That’s what happened to middle-men in first century Israel when they lost their jobs. The job market was competitive and the economy was a tough one. There were the wealthy top 2-3 percent, another 6-8 percent who were fairly well off (the steward would fit in there) and the rest, about ¾ of the population were poor.

This crisis, as crises tend to be, presented a critical moment.
And, at this critical moment, this man,
like the last two central characters the parables we have explored,
begins talking to himself.

The question he asks himself is this:
‘What will I do, now that my master is taking the position away from me?
The short version is “What am I going to do now?”

You know you’re in trouble when you start asking that.
I feel the weight of that question in my gut, don’t you? We’ve all asked it at least once.

It’s usually asked when our options seem limited,
our resources have been depleted,
we’ve run out of time or
we’re at the end of ropes.

What am I going to do now?

I lost my job.
The relationship has failed, again.
This problem isn’t going away.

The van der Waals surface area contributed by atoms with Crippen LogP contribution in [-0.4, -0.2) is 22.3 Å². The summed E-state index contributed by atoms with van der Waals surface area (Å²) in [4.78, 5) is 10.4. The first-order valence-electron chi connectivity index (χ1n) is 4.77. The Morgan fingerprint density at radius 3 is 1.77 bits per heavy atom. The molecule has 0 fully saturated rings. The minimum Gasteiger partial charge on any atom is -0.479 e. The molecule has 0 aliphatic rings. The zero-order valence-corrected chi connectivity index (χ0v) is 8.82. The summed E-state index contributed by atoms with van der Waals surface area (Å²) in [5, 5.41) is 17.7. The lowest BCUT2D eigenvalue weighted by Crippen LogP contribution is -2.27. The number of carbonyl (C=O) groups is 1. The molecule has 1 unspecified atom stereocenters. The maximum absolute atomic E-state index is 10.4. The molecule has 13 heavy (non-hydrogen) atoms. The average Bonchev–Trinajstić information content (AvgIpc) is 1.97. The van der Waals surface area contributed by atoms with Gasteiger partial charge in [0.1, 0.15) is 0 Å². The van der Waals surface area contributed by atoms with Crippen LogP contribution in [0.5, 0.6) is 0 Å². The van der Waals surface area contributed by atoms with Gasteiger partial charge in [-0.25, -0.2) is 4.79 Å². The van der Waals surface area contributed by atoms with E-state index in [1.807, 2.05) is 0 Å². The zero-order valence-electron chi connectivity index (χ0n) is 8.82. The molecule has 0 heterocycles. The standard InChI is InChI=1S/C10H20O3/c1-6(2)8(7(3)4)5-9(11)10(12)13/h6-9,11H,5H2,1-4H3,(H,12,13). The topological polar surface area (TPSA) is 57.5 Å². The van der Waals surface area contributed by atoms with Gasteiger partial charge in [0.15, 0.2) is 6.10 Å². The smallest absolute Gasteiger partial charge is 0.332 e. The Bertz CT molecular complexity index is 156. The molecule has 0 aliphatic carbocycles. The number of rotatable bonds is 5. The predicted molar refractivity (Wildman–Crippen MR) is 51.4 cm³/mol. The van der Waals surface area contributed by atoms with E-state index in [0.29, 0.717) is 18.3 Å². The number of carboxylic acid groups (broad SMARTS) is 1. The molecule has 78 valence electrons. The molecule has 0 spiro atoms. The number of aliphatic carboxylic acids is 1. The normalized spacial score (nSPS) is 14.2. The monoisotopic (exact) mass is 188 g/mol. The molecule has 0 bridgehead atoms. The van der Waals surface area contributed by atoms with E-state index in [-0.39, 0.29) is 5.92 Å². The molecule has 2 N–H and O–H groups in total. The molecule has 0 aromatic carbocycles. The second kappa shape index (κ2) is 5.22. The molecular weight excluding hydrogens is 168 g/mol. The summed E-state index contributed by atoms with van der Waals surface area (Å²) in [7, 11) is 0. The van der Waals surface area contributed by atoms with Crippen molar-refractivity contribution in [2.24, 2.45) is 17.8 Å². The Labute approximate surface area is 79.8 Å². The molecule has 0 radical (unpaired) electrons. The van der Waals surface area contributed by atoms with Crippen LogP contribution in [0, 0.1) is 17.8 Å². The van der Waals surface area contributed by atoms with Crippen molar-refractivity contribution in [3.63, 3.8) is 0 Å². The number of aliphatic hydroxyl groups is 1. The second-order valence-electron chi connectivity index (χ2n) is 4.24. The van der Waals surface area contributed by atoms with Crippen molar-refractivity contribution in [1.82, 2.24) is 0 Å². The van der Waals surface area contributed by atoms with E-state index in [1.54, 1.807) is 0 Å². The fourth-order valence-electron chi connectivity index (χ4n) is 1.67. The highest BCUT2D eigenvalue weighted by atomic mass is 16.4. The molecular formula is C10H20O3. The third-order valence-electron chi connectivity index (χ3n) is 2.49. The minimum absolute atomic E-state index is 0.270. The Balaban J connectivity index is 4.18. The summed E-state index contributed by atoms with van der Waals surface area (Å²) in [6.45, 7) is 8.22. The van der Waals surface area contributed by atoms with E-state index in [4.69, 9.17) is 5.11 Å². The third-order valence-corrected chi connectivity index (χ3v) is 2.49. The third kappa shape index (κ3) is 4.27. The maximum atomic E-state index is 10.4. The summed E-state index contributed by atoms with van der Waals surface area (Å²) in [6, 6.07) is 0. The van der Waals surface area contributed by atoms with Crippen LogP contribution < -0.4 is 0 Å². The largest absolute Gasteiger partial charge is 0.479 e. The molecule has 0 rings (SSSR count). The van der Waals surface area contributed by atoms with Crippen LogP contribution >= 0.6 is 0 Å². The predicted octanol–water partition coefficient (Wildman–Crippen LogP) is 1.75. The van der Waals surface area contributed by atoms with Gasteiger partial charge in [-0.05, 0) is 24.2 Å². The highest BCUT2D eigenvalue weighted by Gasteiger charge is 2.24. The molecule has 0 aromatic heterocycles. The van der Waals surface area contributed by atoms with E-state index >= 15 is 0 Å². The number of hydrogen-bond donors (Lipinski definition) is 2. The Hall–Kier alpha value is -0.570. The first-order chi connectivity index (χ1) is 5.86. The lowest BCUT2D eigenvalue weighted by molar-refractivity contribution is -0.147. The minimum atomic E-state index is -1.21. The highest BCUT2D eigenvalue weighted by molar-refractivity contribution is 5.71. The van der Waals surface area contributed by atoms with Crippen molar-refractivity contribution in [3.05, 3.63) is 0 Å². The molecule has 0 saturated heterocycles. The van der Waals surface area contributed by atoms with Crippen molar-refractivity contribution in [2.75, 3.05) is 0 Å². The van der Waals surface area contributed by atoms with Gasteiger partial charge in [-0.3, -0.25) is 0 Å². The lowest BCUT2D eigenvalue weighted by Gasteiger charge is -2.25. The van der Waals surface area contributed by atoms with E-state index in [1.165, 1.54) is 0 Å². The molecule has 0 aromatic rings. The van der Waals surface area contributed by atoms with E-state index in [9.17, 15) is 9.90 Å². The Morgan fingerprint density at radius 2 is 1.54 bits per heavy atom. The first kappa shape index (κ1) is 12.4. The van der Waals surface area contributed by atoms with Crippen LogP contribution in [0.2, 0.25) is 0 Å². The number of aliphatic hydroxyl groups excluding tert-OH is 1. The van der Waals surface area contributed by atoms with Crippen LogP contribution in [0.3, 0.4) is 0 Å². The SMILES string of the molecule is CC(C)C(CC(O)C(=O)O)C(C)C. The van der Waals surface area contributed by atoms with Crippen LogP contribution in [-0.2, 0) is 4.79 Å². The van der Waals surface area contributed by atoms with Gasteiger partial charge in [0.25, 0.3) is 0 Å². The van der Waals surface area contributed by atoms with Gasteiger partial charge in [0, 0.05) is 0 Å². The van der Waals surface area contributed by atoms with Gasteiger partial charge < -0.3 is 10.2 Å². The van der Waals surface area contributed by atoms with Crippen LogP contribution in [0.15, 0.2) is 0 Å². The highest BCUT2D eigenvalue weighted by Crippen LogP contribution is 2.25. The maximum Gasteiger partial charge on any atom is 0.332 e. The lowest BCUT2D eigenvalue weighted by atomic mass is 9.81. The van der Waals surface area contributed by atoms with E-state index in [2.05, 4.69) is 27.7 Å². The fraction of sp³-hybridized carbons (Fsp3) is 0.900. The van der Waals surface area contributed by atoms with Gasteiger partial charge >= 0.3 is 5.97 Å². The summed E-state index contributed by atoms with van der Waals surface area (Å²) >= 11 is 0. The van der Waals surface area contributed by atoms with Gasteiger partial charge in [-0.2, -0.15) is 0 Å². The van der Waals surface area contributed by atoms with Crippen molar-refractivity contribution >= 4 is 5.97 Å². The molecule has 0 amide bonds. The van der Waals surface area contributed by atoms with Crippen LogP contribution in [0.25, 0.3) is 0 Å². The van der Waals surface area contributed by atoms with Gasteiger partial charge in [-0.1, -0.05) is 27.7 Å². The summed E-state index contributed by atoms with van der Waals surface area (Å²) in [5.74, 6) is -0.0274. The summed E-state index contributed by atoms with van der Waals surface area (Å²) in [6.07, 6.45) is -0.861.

The world isn’t what it used to be. The church isn’t what it used to me.

Things no longer fits together neatly and I have no idea how to deal with the mess!

“What am I going to do now?” moments can be terrifying, paralyzing ones. They can also be the moments when something significant happens.

Sitting with that question causes the middle man to get creative. He comes up with a well thought-out plan and he follows through.

He meets with several people who are indebted to the company and in an effort to win friends who might help him from becoming homeless, he reduces their debts. Whether olive oil or wheat, he tells the borrowers to cut their debts to a more manageable size. He knows the system and he works it – he has them rewrite their debts in their own handwriting as was the requirement.

He uses what he has, both his relationships and his experience, to make a way forward.

Let’s be clear. His motives are not selfless.
His life depends on the outcome.

Those hearing this story would be completely baffled by what this man is up to – wouldn’t this only serve to make his boss angrier?! What they expect to hear next is how the steward was fired for good, perhaps even punished for more extravagant squandering. After all, he just decreased profits!

All parables have a surprise though. The surprise in this one is the response of the CEO.

Instead of punishing him, the rich man commends the steward for his shrewdness – and Luke adds that shrewdness is a quality that is lived out by the culture, but not often enough by “children of Light” (followers of Jesus).

It means to act with wisdom and insight.
It means to be intentional.
It’s not doing what you’ve always done
or what everyone else is doing to solve an old problem.

It’s being brave enough to do something new.

We know what it means to be a good steward in an empire:
you do what you’re told,
make your master (or company) lots of money